By Osage News
Date: Aug. 3, 2012
The U.S. Mint is producing a second set of commemorative Code Talker Congressional Gold Medal coins in honor of the Osage Nation, Pawnee Nation, Choctaw Nation and Cheyenne River Sioux tribe.
Medals for Navajo Nation code talkers were produced in 2008 under Public Law 106-554 (December 21, 2000). Other code talker medals authorized by Public Law 110-420 (October 15, 2008) included medals for the Comanche Nation, Kiowa tribe, Santee Dakota Sioux tribe and the Tlingit tribe.
The designs for the second set were reviewed by the Commission of Fine Arts on June 21.
The only problem is, the Osage Nation Chief’s Office, three Osage WWII veterans, and the Osage Tribal Museum all agree – to their knowledge, there were no Osage Code Talkers in WWII.
CFA Secretary Thomas Luebke stated in a letter to U.S. Mint Deputy Director Richard Peterson the following about the Osage coin design:
“Osage Nation. The Commission recommended obverse (front) #2 after considering the Osage Nation's preference for #1 and concluding that the omission in #2 of the barbed wire depiction – the only difference between the alternatives – would improve the clarity of the design. The Commission also supported reverse (back) #1, the single submitted alternative.”
Osage Nation Executive Director of Governmental Affairs Chris White said July 25 he was not aware of the design and was not aware if there were Osage code talkers at all. He said he called the Osage Tribal Museum and an Osage veteran and neither source knew of Osage code talkers either. He had put in a call to the CFA as well. As of July 31 he still had not received a callback, he said.
The Osage News asked Michael White of the U.S. Mint Office of Public Affairs who he spoke with about the design of the Osage coin and he said a member of the design team said they spoke with Osage Nation Principal Chief John Red Eagle.
WWII Veteran Bill Mashunkashey, 89, who was honored by the Ladies Auxiliary Unit of the American Legion Post 198 for his service in the U.S. Army in May, said he had no knowledge of Osage code talkers.
“I served with Kenneth Jump, Russel Warrior Jr., and only those two could speak Osage, besides myself,” he said. “They weren’t code talkers.”
WWII Veteran Richard Luttrell, 85, said he didn’t know of any Osage code talkers either.
“I wasn’t with any Osages at all in WWII. I served with Osages in Korea but they’re both dead now. I don’t think we had any [code talkers]. Most of those code talkers [for other tribes] went in as a group, all together,” he said. “That’s what they went in for, just to do that. The Osages more or less went in as individuals – registered in different places, served in different outfits. I’ve never really heard of it, code talkers … not until after the war.”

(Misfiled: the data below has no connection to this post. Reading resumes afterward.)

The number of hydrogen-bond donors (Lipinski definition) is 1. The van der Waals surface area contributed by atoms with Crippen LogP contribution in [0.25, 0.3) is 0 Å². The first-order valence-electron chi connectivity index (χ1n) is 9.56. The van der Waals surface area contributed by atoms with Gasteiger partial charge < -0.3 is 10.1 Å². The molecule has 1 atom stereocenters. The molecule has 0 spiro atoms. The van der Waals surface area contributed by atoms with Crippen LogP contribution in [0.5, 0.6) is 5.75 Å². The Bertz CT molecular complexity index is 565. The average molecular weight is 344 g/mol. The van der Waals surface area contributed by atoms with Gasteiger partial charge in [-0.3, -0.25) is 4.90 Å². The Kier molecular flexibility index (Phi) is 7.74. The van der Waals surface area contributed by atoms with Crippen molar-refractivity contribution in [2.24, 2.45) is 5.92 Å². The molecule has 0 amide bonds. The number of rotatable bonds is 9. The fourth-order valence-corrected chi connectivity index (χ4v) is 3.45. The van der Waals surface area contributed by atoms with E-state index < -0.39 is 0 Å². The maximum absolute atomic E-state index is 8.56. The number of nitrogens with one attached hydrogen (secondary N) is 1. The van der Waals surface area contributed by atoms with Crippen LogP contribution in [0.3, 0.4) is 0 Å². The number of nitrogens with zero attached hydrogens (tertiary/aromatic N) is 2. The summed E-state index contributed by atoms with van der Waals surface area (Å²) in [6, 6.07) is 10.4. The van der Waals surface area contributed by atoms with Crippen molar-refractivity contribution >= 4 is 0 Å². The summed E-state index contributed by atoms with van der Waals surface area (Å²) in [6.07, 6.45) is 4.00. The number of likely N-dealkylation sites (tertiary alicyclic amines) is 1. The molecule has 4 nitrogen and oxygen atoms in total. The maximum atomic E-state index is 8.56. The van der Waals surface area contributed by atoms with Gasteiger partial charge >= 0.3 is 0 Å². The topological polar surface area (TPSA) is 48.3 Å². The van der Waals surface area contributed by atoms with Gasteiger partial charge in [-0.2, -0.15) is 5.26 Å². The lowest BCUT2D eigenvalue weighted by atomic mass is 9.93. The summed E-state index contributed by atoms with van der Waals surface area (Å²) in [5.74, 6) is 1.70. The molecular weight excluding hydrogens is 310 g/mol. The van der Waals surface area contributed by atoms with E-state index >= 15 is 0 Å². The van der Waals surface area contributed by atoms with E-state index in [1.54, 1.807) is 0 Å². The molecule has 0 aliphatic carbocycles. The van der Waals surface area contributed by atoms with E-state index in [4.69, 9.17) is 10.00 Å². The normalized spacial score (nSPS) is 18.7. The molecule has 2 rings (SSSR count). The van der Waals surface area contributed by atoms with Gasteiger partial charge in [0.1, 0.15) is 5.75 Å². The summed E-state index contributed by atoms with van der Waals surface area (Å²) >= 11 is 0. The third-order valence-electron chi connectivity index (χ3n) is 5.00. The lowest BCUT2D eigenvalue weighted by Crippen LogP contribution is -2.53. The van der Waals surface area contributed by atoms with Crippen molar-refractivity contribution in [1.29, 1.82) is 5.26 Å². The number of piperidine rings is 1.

In the book, “The Comanche Code Talkers of World War II,” written by William C. Meadows, Osages are mentioned in a paragraph about other Native American communications operators in World War I.
“In their discussion of Osage telephone operators, Wendell Martin and Alphonzo Bulz, veterans of the Thirty-Six Division, remarked that the Osages ‘used to love to talk on our telephones and they’d talk in Osage. We used to wonder if Germans could ever interpret those calls.’”
Whether the Osages were having conversations or discussing military plans is unclear.
In 2001, Navajo Code Talkers were recognized with Congressional Gold Medals for their contributions during WWII. Under the Code Talkers Recognition Act of 2008 (Public Law 110-420), 22 additional tribes will be recognized for their contributions during WWI and WWII.
“The purpose of the act is to require the issuance of medals to express the sense of the Congress that the service of Native American code talkers to the United States deserves immediate recognition for dedication and valor; and honoring Native American code talkers is long overdue,” according to the Code Talkers Recognition Act of 2008.
CFA Secretary Thomas Luebke said it will take the CFA five to six years to review all of the Code Talker Congressional Gold Medal designs.
The gold medals will be awarded to the verified tribes and the silver medals will be awarded to the verified code talker or their family members, said Michael White, U.S. Mint Office of Public Affairs. These tribes have the discretion to donate their gold medals and silver duplicate medals to the Smithsonian.
The Osage News asked White which Osage veterans the silver duplicate medals would be going to. He has yet to respond.
If anyone has any information on Osages serving as code talkers in WWII please contact the Osage News at 918-287-5668 or email us email@example.com.
[Editor's Note: This story was edited for clarification on Aug. 10, 2012.]